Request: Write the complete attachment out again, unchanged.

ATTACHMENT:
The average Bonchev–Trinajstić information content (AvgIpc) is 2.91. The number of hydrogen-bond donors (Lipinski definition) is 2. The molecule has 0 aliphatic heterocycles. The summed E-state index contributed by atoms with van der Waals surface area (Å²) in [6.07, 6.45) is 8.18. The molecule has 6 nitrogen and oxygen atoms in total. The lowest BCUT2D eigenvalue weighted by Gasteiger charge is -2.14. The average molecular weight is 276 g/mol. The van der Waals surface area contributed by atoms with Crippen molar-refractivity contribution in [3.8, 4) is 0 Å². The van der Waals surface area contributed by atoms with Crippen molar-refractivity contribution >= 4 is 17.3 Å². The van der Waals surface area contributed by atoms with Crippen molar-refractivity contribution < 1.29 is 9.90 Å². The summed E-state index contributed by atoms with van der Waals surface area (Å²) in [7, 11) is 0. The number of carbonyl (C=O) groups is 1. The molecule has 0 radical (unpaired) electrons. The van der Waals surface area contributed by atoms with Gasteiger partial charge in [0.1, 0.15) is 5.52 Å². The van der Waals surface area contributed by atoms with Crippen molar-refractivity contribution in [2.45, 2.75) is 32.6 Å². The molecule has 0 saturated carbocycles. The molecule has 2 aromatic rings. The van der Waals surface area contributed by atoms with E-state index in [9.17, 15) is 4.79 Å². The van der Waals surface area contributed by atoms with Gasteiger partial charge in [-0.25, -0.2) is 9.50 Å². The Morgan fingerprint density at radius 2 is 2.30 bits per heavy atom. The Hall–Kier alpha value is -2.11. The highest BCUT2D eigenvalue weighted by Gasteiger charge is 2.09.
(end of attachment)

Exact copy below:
The average Bonchev–Trinajstić information content (AvgIpc) is 2.91. The number of hydrogen-bond donors (Lipinski definition) is 2. The molecule has 0 aliphatic heterocycles. The summed E-state index contributed by atoms with van der Waals surface area (Å²) in [6.07, 6.45) is 8.18. The molecule has 6 nitrogen and oxygen atoms in total. The lowest BCUT2D eigenvalue weighted by Gasteiger charge is -2.14. The average molecular weight is 276 g/mol. The van der Waals surface area contributed by atoms with Crippen molar-refractivity contribution in [3.8, 4) is 0 Å². The van der Waals surface area contributed by atoms with Crippen molar-refractivity contribution >= 4 is 17.3 Å². The van der Waals surface area contributed by atoms with Crippen molar-refractivity contribution < 1.29 is 9.90 Å². The summed E-state index contributed by atoms with van der Waals surface area (Å²) in [7, 11) is 0. The number of carbonyl (C=O) groups is 1. The molecule has 0 radical (unpaired) electrons. The van der Waals surface area contributed by atoms with Gasteiger partial charge in [0.1, 0.15) is 5.52 Å². The van der Waals surface area contributed by atoms with Crippen molar-refractivity contribution in [2.45, 2.75) is 32.6 Å². The molecule has 0 saturated carbocycles. The molecule has 2 aromatic rings. The van der Waals surface area contributed by atoms with E-state index in [9.17, 15) is 4.79 Å². The van der Waals surface area contributed by atoms with Gasteiger partial charge in [-0.25, -0.2) is 9.50 Å². The Morgan fingerprint density at radius 2 is 2.30 bits per heavy atom. The Hall–Kier alpha value is -2.11. The highest BCUT2D eigenvalue weighted by Gasteiger charge is 2.09.